In choosing foods "between what are thinning and what are thickening; or warming and cooling; or drying and is not the consumption of what is like them that is valuable, but of what is the opposite" (On the Properties of Foodstuffs, III.41), So salted fish (because of its drying astringency) and garum (because of its added piquancy), which often were enhanced by vinegar or wine, counterbalanced a phlegmatic humor, which is moist and cold. One student, too poor to eat anything but vegetables (often raw) for the four years he studied in Alexandria, seasoned his lupins and beans with garos, sometimes adding oil, wine, and vinegar. In all this time, Galen asserts, he remained healthy and his body no worse for the diet (I.25). (Athenaeus, too, discusses the merits of serving fish with a blend of vinegar and oil or an oil pickle, IX.385Aff.)

One of the last to comment on fish sauces is Ausonius, who writes from Bordeaux in about AD 390 to thank his favorite pupil for "some Barcelona sauce called muria." He remarks that "the most learned of the ancients, even while disdaining to use Greek terms, have no Latin name by which to call garum. But by whatever name that 'Liquor of the Allies' is called, 'I'll flood my plate: this juice, too little used by our forefathers, must overflow the spoon'" (Epistles, XVIII.25).

A cautionary reminder of the importance of primary sources, even in translation. An article on current practice in the manufacturing of fish sauce products introduces the discussion with a paragraph on ancient techniques..

"After a 9-month fermentation period, garum was obtained from the clear brown liquid drained from the fermentation tank and the unhydrolyzed tissue in the fermentation tank was used to produce fish paste, which was a stronger and thicker sauce. Garos, a fish sauce produced in Greece, was made from the liver of Scomber colias."

The Geoponica says two to three months and, in another recipe, for no more than two months. Garos, the fish originally used by the Greeks, is not known, although "Today the most popular garum is made from the scomber" (Pliny, XXXI.xliii.93). Indeed, as Ausonius remarks, there was not even a Latin name for garum. And, though Apicius was fond of a fish paste made from the liver of mullets (Pliny,, as was allex (XXXI.xliv.95), garum generally was made from the viscera.

References: Pliny: Natural History (1938-) translated by H. Rackham et al. (Loeb Classical Library); Seneca: Ad Lucilium Epistulae Morales (1917) translated by Richard M. Gummere (Loeb Classical Library); Manilius: Astronomica (1977) translated by G. P. Goold (Loeb Classical Library); Ausonius (1921) translated by Hugh G. Evelyn White (Loeb Classical Library); Lucius Junius Moderatus Columella: On Agriculture (1941-) translated by Harrison Boyd Ash and by E. S. Forster and Edward H. Heffner (Loeb Classical Library); Oppian, Colluthus and Tryphiodorus (1928) translated by A. W. Mair (Loeb Classical Library); Celsus: On Medicine (1935) translated by W. G. Spencer (Loeb Classical Library); Galen: On the Properties of Foodstuffs (2003) translated by Owen Powell; "On the Thinning Diet," in Galen: Selected Works (1997) translated by P. N. Singer (World's Classics); Geoponika: Agricultural Pursuits (1806) translated by Thomas Owen; Apicius: A Critical Edition with an Introduction and an English Translation of the Latin Recipe Text Apicius (2006) by Christopher Grocock and Sally Grainger; Ausonius (1921) translated by Hugh G. Evelyn White (Loeb Classical Library); Artemidorus' Oneirocritica (2012) translated by Daniel E. Harris-McCoy; Ovid's Fasti (1931) translated by James George Frazer (Loeb Classical Library); Dioscorides: De Materia Medica (2000) translated by Anne Osbaldeston. The veterinary tract of Pelagonius has not been translated into English, although there is an eighteenth-century translation of Vegetius Renatus' Mulomedicina.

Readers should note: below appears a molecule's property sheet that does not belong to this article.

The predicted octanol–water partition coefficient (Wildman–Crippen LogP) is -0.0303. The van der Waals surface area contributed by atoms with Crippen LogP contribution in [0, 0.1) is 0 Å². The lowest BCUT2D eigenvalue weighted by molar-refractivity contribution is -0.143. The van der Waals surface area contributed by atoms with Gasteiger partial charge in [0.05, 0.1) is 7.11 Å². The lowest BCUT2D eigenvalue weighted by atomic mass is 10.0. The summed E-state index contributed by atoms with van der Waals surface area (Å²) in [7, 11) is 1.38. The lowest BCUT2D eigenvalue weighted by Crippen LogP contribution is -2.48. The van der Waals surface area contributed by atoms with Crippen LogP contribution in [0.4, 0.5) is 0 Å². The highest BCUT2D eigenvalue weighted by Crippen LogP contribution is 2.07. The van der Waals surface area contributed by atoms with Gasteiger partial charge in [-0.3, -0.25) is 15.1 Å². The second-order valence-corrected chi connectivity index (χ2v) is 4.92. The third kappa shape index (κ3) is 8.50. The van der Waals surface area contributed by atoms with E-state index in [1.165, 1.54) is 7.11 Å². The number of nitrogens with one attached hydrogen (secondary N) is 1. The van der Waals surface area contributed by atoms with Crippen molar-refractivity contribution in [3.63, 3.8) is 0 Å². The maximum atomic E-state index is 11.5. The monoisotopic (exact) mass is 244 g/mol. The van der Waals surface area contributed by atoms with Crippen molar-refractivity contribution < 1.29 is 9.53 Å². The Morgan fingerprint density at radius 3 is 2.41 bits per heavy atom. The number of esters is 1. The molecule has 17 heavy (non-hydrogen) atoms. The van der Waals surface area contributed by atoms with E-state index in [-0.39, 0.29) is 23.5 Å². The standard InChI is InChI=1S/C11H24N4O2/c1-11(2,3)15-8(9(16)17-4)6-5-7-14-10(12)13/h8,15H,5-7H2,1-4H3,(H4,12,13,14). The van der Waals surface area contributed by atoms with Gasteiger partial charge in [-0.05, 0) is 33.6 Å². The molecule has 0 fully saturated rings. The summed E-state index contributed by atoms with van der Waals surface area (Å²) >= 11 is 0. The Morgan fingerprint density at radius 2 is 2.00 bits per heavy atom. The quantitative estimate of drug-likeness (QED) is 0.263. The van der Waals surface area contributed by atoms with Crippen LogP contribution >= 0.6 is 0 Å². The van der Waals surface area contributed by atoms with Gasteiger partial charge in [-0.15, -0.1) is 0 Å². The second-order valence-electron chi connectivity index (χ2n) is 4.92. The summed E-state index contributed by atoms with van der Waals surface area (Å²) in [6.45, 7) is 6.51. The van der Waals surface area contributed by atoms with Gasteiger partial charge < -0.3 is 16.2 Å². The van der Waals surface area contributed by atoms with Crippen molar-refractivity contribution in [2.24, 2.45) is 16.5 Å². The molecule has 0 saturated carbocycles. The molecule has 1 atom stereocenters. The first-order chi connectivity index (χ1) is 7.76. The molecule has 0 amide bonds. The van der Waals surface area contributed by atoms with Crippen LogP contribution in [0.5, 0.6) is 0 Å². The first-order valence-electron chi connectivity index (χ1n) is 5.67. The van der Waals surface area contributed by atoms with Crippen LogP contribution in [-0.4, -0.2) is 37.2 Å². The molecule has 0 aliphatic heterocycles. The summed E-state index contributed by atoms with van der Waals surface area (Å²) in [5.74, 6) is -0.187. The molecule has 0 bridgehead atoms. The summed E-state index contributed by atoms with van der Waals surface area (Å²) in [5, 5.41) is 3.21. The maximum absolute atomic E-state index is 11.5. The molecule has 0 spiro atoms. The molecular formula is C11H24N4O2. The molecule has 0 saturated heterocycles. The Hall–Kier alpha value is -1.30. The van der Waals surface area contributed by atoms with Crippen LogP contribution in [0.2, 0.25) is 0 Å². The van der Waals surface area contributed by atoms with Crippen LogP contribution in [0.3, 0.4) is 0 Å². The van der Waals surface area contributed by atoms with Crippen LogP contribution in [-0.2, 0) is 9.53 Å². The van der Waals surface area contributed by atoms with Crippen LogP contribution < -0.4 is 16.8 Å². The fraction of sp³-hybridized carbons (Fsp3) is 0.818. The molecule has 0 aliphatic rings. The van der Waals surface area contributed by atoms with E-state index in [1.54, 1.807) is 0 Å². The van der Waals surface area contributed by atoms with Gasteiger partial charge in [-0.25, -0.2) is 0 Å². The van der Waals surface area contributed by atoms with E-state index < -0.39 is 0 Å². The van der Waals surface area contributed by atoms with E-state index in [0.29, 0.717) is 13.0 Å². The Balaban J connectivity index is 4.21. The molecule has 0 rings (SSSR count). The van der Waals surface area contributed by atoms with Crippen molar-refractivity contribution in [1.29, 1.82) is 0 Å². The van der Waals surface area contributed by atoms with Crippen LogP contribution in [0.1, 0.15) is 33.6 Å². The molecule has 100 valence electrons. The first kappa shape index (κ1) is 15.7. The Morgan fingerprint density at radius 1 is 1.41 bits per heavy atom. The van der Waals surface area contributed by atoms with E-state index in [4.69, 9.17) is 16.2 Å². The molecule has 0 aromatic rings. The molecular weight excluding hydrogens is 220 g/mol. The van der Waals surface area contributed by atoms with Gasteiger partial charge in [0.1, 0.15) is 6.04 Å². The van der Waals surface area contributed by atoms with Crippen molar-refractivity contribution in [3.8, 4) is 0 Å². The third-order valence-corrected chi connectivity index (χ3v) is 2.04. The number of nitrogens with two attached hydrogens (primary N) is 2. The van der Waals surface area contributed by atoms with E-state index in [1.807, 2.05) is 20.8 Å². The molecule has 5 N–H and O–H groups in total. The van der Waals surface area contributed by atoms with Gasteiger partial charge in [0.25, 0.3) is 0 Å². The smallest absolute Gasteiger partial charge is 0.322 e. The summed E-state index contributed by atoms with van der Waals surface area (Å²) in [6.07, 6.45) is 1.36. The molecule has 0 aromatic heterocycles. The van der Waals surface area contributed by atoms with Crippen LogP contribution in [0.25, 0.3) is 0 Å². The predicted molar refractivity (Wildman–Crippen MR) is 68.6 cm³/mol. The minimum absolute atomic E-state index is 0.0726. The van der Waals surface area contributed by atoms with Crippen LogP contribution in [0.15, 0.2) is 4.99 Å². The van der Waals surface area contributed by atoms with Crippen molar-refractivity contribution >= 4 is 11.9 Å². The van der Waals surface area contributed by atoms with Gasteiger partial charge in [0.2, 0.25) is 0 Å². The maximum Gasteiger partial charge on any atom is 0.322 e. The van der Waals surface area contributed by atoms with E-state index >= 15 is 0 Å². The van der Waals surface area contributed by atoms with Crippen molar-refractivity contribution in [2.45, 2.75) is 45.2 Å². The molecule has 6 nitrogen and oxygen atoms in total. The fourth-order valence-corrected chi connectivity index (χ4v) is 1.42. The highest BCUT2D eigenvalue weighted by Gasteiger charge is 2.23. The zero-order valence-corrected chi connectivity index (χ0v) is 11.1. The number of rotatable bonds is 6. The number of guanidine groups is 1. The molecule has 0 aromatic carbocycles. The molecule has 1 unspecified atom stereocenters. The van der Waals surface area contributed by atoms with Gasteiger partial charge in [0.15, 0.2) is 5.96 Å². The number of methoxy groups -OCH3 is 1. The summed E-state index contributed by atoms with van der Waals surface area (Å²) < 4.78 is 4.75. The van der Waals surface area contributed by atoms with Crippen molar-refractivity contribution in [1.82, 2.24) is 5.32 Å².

"In Defense of Garum" (1983) by Robert I. Curtis, The Classical Journal, 78, 232-240; Garum and Salsamenta: Production and Commerce in Materia Medica (1991) by Robert I. Curtis; "Roman Fish Sauces" (1963) by Thomas H. Corcoran, The Classical Journal, 58, 204-210; Oppian: Halieutica (1928) translated by A. W. Mair (Loeb Classical Library); "A Personalized Floor Mosaic from Pompeii" (1984) by Robert I. Curtis, American Journal of Archaeology, 88, 557-566; "Fish Sauce Products and Manufacturing: A Review" (2001) by K. Lopetcharat, Yeung J. Choi, Jae W. Park, and Mark A. Daeschel, Food Reviews International, 17(1), 65-88; The Story of Garum (2021) by Sally Grainger; "Garum, Liquamen and Muria: A New Approach to the Problem of Definition" (2014) by Sally Grainger, in Fish & Ships: Production et Commerce des Salsamenta Durant L'Antquité, edited by Emmanuel Botte, pp. 37- 45; "A Personalized Floor Mosaic from Pompeii" (1984) by Robert I. Curtis, American Journal of Archaeology, 88(4), 557-566.